Facing delisting from the Nasdaq stock market, manufacturer Wegener Corp. said it will appeal if that happens.
The company was notified Monday by Nasdaq that its shareholders’ equity as of this August did not meet the minimum requirement of $2.5 million for continued listing and that as of late November, it had not met certain other benchmarks for listing.
In 2008 Wegener had been told that its stock price was below the minimum but through extensions granted by Nasdaq, Wegener had until Dec. 7 of this year to get back into compliance. It says it will not be able to do so and expects to be notified of delisting; it said it will appeal and lay out a plan to regain compliance.
The company recently reported a net loss of about $2.6 million for the fiscal year that ended in August. It told the Securities and Exchange Commission that its bookings in the past several quarters “were well below our expectations and internal forecasts, primarily as a result of customer delays in purchasing decisions, deferral of project expenditures and general adverse economic and credit conditions.”
It reduced its labor force from 91 to 63 people over the prior fiscal year, cut that further to 51 since and has reduced other expenses. It also trimmed paid working hours by 10%. A recent deal for Wegener to be acquired by Sencore fell through.
Its auditors attached a “going concern” note to the company’s annual report saying the company “has suffered recurring losses from operations and has a net capital deficiency that raise substantial doubt about its ability to continue as a going concern.”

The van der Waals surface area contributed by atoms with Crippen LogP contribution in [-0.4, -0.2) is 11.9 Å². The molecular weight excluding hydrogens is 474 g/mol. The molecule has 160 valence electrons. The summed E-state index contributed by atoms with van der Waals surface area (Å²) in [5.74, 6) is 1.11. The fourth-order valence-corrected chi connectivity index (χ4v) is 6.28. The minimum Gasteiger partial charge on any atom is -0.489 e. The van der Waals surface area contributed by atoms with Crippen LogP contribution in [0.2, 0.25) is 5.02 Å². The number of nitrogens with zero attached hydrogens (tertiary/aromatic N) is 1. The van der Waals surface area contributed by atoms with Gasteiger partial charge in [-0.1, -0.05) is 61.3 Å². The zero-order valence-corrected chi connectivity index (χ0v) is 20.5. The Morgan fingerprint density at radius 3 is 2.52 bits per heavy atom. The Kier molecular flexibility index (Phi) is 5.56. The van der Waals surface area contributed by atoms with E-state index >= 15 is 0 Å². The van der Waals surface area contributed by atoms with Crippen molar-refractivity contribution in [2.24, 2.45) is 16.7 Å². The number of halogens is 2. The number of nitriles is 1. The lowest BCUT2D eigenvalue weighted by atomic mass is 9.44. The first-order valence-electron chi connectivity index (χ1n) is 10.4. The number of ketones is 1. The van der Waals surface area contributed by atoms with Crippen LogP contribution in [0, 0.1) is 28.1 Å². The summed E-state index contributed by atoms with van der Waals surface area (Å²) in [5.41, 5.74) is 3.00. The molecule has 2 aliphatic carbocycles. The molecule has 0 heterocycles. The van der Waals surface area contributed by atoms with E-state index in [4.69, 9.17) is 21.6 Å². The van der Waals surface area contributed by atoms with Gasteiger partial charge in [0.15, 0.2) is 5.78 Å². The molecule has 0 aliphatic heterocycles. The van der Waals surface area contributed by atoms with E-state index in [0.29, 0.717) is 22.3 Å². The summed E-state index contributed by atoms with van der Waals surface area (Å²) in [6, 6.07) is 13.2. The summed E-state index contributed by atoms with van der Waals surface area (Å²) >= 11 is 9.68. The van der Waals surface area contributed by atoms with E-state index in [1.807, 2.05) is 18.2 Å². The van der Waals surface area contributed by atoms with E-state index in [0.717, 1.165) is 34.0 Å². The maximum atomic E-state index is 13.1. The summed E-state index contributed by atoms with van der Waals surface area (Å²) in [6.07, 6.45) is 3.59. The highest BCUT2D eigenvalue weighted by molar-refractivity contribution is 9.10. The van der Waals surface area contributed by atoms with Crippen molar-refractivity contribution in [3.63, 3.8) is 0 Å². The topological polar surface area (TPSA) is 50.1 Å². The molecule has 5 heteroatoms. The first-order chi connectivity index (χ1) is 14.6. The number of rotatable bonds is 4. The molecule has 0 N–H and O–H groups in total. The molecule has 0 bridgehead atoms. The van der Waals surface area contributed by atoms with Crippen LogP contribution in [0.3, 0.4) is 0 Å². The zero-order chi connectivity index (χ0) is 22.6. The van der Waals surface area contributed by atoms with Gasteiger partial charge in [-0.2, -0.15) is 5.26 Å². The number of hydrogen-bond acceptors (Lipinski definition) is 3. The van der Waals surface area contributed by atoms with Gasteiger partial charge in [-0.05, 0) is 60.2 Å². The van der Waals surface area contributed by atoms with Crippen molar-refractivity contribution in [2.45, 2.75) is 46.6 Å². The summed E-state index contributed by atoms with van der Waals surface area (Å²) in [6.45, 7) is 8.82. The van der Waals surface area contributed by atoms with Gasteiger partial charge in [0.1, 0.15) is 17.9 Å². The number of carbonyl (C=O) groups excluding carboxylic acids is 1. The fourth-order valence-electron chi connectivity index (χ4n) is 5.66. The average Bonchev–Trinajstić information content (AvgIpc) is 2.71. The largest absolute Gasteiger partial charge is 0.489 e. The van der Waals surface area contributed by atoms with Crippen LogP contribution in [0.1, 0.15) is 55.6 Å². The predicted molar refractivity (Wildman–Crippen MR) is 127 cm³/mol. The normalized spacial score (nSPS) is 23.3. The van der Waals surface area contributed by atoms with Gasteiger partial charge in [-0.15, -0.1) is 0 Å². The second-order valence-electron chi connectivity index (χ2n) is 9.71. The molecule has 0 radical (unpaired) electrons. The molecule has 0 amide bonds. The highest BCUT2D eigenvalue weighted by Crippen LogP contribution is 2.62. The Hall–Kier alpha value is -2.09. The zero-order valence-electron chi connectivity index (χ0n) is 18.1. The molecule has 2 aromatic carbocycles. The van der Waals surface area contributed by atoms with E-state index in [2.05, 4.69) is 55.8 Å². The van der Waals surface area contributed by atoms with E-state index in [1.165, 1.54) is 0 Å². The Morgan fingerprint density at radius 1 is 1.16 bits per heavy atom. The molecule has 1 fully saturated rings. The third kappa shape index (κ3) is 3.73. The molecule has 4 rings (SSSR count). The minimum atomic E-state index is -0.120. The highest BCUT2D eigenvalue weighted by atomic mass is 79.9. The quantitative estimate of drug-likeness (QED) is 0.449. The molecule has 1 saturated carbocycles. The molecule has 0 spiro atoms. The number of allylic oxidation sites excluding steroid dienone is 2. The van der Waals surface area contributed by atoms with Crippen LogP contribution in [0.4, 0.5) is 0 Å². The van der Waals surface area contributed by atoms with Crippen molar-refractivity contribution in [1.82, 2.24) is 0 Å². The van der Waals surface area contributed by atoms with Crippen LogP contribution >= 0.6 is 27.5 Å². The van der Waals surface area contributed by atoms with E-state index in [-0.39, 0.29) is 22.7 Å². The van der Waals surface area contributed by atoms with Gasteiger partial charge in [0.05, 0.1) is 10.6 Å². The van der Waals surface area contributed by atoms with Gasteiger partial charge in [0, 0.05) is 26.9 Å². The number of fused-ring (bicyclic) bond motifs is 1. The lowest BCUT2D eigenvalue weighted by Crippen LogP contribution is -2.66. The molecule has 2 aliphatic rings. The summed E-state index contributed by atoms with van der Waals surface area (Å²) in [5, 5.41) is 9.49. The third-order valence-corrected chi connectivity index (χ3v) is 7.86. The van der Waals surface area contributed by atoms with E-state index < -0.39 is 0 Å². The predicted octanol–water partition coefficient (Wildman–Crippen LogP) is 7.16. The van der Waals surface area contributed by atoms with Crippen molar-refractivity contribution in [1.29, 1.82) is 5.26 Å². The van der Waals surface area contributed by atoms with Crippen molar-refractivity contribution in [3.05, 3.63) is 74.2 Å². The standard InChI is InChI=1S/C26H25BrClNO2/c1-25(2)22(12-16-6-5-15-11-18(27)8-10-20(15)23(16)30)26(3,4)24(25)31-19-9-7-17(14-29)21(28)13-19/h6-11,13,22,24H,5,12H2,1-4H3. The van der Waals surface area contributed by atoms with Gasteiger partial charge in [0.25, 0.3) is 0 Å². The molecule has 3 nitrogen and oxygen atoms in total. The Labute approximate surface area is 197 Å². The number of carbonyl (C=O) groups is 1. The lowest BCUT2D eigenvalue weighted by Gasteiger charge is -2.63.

In announcing the financial figures last week, President/CEO Troy Woodbury called recent performance “very disappointing” and said the next quarter would show an operating loss and severance costs. “We cannot continue to perform in this manner in the future,” he stated. “We are committed to a top-down assessment of our product lines, sales methodology, engineering, operations and customer service and are taking significant steps to better serve both our customers and our shareholders.” Woodbury said financing arrangements with backers had helped to place the company on a better financial footing but “we still need to book significant orders for the balance of fiscal 2010.”
Wegener was founded 22 years ago and provides digital video and audio products for broadcast television, radio, telco, private and cable networks. Its line includes iPump media servers; Compel Network Control and Compel Conditional Access; and Unity satellite media receivers for radio and video broadcasts.
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